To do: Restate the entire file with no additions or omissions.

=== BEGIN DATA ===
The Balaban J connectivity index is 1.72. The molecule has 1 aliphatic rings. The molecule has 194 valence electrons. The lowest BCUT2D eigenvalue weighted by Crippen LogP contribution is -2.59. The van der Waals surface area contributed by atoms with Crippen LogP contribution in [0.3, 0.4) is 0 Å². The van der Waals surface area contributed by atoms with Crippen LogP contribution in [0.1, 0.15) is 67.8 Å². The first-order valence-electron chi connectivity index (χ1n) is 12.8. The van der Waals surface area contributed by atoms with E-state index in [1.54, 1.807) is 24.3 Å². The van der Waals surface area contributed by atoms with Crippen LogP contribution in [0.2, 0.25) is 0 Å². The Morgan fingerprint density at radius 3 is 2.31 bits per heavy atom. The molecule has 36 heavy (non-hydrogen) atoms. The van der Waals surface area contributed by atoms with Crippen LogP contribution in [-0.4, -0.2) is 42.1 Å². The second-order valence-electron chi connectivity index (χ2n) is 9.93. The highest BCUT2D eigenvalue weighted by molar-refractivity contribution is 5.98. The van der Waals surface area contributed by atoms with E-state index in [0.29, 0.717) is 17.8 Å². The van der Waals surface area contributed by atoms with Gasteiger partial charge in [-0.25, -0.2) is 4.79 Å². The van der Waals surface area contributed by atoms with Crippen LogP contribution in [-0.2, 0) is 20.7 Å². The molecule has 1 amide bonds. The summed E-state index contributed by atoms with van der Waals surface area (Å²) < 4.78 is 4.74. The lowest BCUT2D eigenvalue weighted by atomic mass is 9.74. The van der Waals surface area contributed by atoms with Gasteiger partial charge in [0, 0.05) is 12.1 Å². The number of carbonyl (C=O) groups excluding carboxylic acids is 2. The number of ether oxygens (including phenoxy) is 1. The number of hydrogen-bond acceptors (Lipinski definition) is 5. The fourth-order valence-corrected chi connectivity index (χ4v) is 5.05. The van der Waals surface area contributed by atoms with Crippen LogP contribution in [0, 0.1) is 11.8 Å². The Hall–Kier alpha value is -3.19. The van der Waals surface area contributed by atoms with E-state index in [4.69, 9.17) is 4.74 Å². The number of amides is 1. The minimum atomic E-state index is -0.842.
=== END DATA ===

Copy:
The Balaban J connectivity index is 1.72. The molecule has 1 aliphatic rings. The molecule has 194 valence electrons. The lowest BCUT2D eigenvalue weighted by Crippen LogP contribution is -2.59. The van der Waals surface area contributed by atoms with Crippen LogP contribution in [0.3, 0.4) is 0 Å². The van der Waals surface area contributed by atoms with Crippen LogP contribution in [0.1, 0.15) is 67.8 Å². The first-order valence-electron chi connectivity index (χ1n) is 12.8. The van der Waals surface area contributed by atoms with E-state index in [1.54, 1.807) is 24.3 Å². The van der Waals surface area contributed by atoms with Crippen LogP contribution in [0.2, 0.25) is 0 Å². The Morgan fingerprint density at radius 3 is 2.31 bits per heavy atom. The molecule has 36 heavy (non-hydrogen) atoms. The van der Waals surface area contributed by atoms with Crippen LogP contribution in [-0.4, -0.2) is 42.1 Å². The second-order valence-electron chi connectivity index (χ2n) is 9.93. The highest BCUT2D eigenvalue weighted by molar-refractivity contribution is 5.98. The van der Waals surface area contributed by atoms with E-state index in [0.29, 0.717) is 17.8 Å². The van der Waals surface area contributed by atoms with Gasteiger partial charge in [-0.25, -0.2) is 4.79 Å². The van der Waals surface area contributed by atoms with Crippen LogP contribution in [-0.2, 0) is 20.7 Å². The molecule has 1 amide bonds. The summed E-state index contributed by atoms with van der Waals surface area (Å²) < 4.78 is 4.74. The lowest BCUT2D eigenvalue weighted by atomic mass is 9.74. The van der Waals surface area contributed by atoms with Gasteiger partial charge in [0, 0.05) is 12.1 Å². The number of carbonyl (C=O) groups excluding carboxylic acids is 2. The number of ether oxygens (including phenoxy) is 1. The number of hydrogen-bond acceptors (Lipinski definition) is 5. The fourth-order valence-corrected chi connectivity index (χ4v) is 5.05. The van der Waals surface area contributed by atoms with Crippen LogP contribution in [0, 0.1) is 11.8 Å². The Hall–Kier alpha value is -3.19. The van der Waals surface area contributed by atoms with E-state index in [4.69, 9.17) is 4.74 Å². The number of amides is 1. The minimum atomic E-state index is -0.842.